Public sector workers receive a 10% “premium” over the private sector, said Philip Hammond, who said colleagues should not be leaking cabinet talks.
The chancellor refused to comment on reports he said at a cabinet meeting that public servants were “overpaid”.
Mr Hammond told Andrew Marr the question of overpayment was “relative” but the 10% premium was a “simple fact” once pensions were taken into account.
John McDonnell said Labour would end the 1% cap on public sector pay rises.
The shadow chancellor said his party had set aside £4bn on an annual basis to bring pay in line with inflation.
Pay rises for most public sector workers are set by independent pay review bodies, but have effectively been capped at 1% each year since 2013.
Before that, there was a two-year freeze on pay for all but the lowest-paid workers.
The government has come under pressure over the policy since the general election, with some Conservative ministers speaking out in favour of lifting the cap.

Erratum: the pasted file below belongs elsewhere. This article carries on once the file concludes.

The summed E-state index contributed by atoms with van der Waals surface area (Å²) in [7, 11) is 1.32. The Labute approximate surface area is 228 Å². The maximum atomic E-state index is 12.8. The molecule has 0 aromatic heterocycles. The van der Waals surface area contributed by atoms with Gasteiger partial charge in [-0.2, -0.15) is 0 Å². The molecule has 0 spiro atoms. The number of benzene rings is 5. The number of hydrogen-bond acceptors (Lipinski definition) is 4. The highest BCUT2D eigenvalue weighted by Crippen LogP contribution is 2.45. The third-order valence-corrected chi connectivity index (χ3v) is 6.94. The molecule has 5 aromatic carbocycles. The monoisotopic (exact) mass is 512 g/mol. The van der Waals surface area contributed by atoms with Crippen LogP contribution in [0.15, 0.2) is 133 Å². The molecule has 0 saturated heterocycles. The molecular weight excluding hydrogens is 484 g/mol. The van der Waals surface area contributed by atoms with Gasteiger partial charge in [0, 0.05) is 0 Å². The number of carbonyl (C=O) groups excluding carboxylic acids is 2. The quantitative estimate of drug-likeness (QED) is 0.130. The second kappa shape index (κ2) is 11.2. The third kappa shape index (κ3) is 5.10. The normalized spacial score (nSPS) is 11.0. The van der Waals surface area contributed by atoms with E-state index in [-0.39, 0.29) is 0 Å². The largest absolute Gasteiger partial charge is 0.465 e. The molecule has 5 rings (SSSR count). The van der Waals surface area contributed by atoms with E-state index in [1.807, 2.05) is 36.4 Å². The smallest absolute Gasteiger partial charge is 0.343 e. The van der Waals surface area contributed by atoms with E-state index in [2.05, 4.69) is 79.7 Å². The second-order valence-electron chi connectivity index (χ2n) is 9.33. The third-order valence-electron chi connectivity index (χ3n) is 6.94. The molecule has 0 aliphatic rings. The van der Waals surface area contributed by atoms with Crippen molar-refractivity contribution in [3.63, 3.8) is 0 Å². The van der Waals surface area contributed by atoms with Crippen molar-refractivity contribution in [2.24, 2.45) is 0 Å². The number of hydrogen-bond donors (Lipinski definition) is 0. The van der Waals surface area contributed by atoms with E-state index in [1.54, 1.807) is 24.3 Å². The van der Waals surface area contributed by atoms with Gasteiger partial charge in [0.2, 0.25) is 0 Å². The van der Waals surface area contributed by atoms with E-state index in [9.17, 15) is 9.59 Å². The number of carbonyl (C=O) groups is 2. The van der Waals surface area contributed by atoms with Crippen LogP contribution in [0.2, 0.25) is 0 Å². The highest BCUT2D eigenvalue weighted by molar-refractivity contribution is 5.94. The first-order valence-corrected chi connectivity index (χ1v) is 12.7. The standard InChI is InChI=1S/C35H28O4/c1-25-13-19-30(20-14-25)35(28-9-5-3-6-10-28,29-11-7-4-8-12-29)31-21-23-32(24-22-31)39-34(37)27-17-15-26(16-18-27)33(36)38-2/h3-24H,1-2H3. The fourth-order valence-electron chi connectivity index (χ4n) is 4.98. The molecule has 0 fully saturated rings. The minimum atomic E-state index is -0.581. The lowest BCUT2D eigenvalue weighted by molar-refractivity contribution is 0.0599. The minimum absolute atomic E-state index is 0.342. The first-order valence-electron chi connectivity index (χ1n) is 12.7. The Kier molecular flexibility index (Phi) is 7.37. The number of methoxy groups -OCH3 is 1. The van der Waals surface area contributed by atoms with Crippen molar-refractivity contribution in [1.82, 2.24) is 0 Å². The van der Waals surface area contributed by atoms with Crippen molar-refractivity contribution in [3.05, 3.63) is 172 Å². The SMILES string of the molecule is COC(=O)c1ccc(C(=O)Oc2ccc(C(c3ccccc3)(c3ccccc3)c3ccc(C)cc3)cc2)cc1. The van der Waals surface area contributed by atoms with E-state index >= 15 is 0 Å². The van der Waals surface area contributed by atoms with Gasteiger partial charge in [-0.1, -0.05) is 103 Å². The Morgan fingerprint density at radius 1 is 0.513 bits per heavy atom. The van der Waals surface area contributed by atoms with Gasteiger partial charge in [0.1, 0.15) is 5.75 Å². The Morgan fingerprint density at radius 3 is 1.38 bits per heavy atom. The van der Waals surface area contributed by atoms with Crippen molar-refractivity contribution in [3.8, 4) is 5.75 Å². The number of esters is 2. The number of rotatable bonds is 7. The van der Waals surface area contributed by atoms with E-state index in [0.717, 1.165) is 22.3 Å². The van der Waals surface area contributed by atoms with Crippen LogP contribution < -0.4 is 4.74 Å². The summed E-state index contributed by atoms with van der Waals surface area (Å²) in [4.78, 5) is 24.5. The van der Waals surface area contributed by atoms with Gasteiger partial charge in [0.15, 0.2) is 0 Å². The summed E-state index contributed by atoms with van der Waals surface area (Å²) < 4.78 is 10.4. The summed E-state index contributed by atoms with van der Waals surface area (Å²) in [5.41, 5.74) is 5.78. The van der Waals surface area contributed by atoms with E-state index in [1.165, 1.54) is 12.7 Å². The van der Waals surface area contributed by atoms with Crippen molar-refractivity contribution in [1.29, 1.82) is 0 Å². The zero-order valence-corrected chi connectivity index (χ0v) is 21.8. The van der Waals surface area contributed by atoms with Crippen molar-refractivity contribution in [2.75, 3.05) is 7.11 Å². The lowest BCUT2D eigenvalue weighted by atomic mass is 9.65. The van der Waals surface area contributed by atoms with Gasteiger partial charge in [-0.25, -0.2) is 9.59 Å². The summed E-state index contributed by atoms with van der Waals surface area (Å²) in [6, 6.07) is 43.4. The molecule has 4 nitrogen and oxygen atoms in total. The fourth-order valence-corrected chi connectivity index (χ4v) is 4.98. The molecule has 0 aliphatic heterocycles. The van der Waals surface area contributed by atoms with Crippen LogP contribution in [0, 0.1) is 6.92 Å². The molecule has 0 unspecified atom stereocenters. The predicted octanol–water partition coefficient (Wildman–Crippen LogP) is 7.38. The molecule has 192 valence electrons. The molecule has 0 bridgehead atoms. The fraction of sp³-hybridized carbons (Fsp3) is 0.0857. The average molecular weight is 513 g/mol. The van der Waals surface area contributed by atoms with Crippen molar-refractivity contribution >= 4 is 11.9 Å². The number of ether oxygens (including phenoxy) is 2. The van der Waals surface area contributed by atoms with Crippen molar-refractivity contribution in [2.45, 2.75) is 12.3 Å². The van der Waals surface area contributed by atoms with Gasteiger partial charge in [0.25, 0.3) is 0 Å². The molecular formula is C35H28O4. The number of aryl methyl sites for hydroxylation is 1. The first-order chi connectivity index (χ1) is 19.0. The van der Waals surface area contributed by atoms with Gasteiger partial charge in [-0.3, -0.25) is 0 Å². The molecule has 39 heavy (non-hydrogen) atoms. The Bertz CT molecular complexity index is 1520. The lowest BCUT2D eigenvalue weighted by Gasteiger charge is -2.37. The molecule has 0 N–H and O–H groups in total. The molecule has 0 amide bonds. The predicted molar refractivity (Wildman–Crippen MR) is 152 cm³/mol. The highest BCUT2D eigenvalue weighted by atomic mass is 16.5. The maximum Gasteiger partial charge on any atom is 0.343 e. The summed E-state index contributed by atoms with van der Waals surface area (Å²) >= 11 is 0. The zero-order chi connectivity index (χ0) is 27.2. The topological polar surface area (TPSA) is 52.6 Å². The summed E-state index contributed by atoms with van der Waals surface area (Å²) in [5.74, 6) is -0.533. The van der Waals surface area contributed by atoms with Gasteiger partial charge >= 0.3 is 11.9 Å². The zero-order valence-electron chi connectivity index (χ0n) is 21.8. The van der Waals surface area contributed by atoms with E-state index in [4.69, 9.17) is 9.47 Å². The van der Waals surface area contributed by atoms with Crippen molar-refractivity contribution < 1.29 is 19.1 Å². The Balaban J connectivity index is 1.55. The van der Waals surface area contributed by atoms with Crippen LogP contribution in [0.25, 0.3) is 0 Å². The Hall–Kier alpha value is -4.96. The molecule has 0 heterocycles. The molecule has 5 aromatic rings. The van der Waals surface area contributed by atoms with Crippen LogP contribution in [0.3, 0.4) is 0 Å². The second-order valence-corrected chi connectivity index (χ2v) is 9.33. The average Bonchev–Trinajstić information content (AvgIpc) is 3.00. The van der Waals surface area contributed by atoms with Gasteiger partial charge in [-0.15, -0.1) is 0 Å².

On the BBC’s Andrew Marr Show, Mr Hammond was asked about a Sunday Times report claiming he had said public sector workers were “overpaid” compared with the private sector.
‘Job at hand’
He said he was not going to discuss what was and wasn’t said in a cabinet meeting.
“I do think on many fronts it would be helpful if my colleagues – all of us – focused on the job at hand,” he said.
Mr Hammond said public sector pay had “raced ahead” of the private sector after the economic crash in 2008, and that – when pension contributions were not taken into account – the gap had “now closed”.
But he said public sector employers made “very generous contributions” to workers’ pensions, meaning the public sector “are still about 10% ahead” in terms of pay.